Group 1 Clematis flower in spring on buds from last year's growth. They actually don't need to be pruned at all but you may want to tidy them up from time to time. The best time to prune them is just after flowering. Shape them up or remove crowded or damaged branches. You can also guide new growth to a new position by trimming and tying branches at this time.
Group 2 Clematis begin flowering in early summer from last year's growth as well as flowering later on short canes from new growth (in most cases). These should be pruned in spring before new growth begins. Look for fat, healthy buds on sturdy branches. They usually begin 1 to 2 feet down from the top of the vine. Make your cuts just above these healthiest buds. You may notice that you are cutting away some healthy canes, but you will be giving preference to the buds that will produce the best growth and flowers for you. At this time, trim away crowded and damaged branches, too.
Group 3 Clematis flower later in summer and into fall. They form flowers on new growth each year. For the best display and neatest look, they should be pruned back hard each spring to about two feet off the ground. However, if you are training one of these into a tree or onto an overhead arbor they should be left much longer. Look for fat, healthy buds on sturdy canes and make your cut just above them. The branches may be guided and tied to new positions now also.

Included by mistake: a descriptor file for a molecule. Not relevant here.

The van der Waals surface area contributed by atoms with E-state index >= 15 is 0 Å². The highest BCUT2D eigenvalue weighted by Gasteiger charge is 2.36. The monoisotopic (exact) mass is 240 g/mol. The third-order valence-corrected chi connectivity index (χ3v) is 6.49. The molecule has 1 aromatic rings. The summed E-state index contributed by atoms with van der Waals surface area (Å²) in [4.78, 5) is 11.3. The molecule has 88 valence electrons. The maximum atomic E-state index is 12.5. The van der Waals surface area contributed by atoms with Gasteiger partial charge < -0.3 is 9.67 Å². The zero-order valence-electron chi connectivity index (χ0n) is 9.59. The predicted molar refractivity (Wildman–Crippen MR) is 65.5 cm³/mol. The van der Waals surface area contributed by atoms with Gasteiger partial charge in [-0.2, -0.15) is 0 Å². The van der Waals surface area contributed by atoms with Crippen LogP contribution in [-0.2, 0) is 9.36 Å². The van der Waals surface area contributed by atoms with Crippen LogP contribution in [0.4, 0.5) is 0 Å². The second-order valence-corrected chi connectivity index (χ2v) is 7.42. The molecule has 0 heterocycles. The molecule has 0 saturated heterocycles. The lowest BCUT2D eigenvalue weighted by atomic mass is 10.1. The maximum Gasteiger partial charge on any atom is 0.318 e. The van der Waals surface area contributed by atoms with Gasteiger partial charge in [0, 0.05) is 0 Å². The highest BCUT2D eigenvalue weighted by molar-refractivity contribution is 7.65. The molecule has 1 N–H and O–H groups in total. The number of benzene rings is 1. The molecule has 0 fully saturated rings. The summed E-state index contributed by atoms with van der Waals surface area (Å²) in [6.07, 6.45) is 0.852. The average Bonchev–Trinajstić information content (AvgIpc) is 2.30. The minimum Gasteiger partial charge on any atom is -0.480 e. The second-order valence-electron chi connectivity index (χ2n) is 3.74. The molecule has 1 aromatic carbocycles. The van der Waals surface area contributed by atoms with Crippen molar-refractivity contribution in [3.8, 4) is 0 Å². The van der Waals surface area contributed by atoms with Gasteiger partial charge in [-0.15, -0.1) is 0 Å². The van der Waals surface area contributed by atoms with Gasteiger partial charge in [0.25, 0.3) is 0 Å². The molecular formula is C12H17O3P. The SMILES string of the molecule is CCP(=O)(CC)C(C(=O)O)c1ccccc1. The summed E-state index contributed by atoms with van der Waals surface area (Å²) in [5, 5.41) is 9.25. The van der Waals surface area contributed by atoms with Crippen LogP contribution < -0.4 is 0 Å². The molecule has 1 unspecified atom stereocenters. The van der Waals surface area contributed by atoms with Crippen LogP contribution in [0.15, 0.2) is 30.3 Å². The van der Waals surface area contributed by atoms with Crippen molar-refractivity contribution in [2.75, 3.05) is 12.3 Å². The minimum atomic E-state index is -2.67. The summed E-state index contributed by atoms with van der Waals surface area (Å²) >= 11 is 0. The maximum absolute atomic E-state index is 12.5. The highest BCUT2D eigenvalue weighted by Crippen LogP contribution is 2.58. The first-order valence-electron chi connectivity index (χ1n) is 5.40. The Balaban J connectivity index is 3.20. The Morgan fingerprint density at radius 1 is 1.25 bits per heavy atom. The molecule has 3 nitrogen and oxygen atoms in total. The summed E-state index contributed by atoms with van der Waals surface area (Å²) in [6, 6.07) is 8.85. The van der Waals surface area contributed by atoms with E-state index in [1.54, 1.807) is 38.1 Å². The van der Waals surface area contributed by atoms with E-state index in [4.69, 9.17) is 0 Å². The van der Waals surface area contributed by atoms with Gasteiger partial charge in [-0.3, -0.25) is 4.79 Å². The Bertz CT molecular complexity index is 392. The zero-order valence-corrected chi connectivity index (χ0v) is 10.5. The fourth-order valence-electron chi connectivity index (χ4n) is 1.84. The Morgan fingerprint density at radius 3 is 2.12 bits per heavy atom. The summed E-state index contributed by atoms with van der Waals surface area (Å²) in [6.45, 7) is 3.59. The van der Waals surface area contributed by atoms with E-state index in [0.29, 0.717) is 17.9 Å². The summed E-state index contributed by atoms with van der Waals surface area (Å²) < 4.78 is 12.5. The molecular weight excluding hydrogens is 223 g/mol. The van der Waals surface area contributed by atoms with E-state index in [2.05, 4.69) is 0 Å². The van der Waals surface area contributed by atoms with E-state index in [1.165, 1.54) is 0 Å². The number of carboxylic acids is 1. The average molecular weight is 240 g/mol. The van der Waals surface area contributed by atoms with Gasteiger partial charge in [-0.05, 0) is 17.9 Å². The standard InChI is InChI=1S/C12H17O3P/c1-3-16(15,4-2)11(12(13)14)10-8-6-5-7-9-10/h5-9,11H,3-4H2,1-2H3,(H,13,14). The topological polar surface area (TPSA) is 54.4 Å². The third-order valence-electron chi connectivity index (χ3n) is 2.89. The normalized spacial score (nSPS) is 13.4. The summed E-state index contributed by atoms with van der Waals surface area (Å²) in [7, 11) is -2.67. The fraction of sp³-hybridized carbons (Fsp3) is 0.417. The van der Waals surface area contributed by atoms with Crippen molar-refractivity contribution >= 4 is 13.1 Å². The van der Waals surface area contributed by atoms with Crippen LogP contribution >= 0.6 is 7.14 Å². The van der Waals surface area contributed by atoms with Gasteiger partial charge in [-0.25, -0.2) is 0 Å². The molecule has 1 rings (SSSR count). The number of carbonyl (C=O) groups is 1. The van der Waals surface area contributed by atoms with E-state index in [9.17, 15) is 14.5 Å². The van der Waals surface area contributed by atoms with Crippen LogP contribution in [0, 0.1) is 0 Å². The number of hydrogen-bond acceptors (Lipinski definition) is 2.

Herbaceous Clematis don't fit into the 3 groups mentioned above. They die back to the ground every year and all dead growth should be removed. They should be handled the same as perennials. The exception to this is Clematis heracleifolia which will die back to about 6 inches. Find the buds swelling in spring and trim just above them.
No matter which Clematis you choose, they will bring many years of beautiful blooms to your garden! Many can even be cut and used in arrangements or put in a vase. Try floating several in a shallow bowl for an interesting centerpiece. Their beauty and versatility truly make Clematis the Queen of Climbers!
On our site, Clematis are listed with updated hardiness guidelines. The American Clematis Society has made great progress recently in disproving the traditional hardiness limits used in most literature. Based in hot, Southern California, they have been successfully growing most varieties with beautiful results!
There are also many ways to extend the northern range of Clematis. Heavy mulching and/or planting in protected locations can raise the hardiness limit by a zone or more. Use a south facing wall with winter sun to create a slightly warmer climate in your yard.So, relax and enjoy the site. And remember, anywhere we ship, there are Clematis for you!